In a continuation of recent trends, unions in 2009 were victorious in 68,5 percent of all representation elections. The win rate represents the highest winning percentage by unions in the last 25 years. The Teamsters (62 percent win rate) were the most active union in 2009 by participating in 366 elections and organizing 14,312 workers. The Teamsters were followed by the United Food and Commercial Workers (54 percent win rate) and Service Employees International Union (69 percent win rate) who participated in 106 and 93 elections, respectively.
In addition, unions appeared to have the greatest success when organizing very small (<50 employees) or very large (≥ 500 employees) bargaining units. Specifically, unions won 70 percent of 862 elections for very small units and 71.4 percent of elections for very large units. Other than manufacturing and mining, the union won more than 50 percent of representation elections held in all industries with the highest win percentages occurring in transportation, utilities and construction.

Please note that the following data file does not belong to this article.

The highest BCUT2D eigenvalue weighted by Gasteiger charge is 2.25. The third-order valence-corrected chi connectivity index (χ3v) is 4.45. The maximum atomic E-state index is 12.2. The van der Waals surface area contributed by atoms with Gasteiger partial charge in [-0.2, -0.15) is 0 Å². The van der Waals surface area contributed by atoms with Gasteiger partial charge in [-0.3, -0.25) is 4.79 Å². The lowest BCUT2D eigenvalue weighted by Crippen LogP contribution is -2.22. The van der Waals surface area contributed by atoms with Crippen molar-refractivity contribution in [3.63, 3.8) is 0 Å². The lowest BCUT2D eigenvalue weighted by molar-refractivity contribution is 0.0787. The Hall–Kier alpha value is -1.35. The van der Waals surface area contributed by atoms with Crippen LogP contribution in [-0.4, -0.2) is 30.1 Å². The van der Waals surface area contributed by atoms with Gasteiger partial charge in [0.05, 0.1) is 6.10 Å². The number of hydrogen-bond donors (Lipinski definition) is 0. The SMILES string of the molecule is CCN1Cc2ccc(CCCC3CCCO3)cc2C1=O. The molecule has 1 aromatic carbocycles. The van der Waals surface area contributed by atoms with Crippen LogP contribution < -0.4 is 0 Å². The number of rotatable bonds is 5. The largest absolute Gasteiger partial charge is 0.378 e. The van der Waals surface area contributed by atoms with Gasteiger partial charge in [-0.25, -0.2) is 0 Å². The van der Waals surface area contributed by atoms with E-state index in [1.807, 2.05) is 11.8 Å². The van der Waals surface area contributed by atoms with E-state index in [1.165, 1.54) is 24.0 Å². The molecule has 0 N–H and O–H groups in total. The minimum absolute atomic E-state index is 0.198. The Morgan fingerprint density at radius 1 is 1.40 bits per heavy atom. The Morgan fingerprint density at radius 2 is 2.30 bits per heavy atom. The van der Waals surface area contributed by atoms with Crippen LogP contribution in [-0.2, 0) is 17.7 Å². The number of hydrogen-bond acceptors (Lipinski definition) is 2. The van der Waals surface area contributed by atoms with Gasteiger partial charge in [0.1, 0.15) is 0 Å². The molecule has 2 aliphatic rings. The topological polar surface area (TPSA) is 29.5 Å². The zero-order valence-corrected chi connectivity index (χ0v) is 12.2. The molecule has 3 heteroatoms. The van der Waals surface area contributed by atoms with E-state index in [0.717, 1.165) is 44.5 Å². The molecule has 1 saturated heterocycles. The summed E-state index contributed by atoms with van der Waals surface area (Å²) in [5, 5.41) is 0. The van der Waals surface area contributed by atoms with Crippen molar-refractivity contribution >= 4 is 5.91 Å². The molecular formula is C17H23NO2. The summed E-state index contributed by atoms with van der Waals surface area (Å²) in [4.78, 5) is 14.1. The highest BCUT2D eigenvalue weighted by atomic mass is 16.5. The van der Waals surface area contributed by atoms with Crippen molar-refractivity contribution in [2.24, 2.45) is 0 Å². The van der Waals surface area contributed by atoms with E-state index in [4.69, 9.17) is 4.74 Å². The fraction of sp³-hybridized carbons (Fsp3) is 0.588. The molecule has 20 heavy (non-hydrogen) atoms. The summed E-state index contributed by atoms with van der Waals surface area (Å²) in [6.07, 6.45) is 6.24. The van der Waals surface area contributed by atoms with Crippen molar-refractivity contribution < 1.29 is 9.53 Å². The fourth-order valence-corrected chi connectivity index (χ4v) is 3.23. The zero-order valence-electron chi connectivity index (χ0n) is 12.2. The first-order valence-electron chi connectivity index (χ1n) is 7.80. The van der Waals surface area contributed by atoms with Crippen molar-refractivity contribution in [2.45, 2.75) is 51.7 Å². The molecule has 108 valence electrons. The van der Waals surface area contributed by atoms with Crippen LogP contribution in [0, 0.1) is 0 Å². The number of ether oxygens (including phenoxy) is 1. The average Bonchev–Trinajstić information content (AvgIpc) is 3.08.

Notably, however, the number of representation elections in 2009 dropped by 20 percent and the number of newly organized workers in 2009 dropped by 30 percent. In total, the number of representation elections fell from 1,612 in 2008 to 1,293 in 2009. Consequently, although unions presently are winning the vast majority of representation elections, they are filing far fewer election petitions. In other words, unions are being much more selective when filing petitions – resulting in them only filing petitions in circumstances when they believe they will win.
The decrease in representation petitions does not mean, however, that unions have stopped trying to organize non-union employers. To the contrary, unions now focus on non-NLRB organizing methods to coerce employers into granting voluntary recognition to unions. Examples include "corporate campaigns" whereby unions pressure employers to voluntarily recognize the union via the filing of burdensome administrative charges, litigation and subjecting the employer to negative public relations. Unions are also actively organizing public sector workers, where organized labor's active support (financial and otherwise) of politicians has led to favorable organizing results. Consequently, even though the number of election petitions filed is down dramatically in recent years, labor still has been growing membership as its priority.
It is important for employers to recognize the signs of organizing campaigns. These trends demonstrate that the unions are active in their organizing efforts. Consult with counsel if you have questions about possible organizing activities at your business.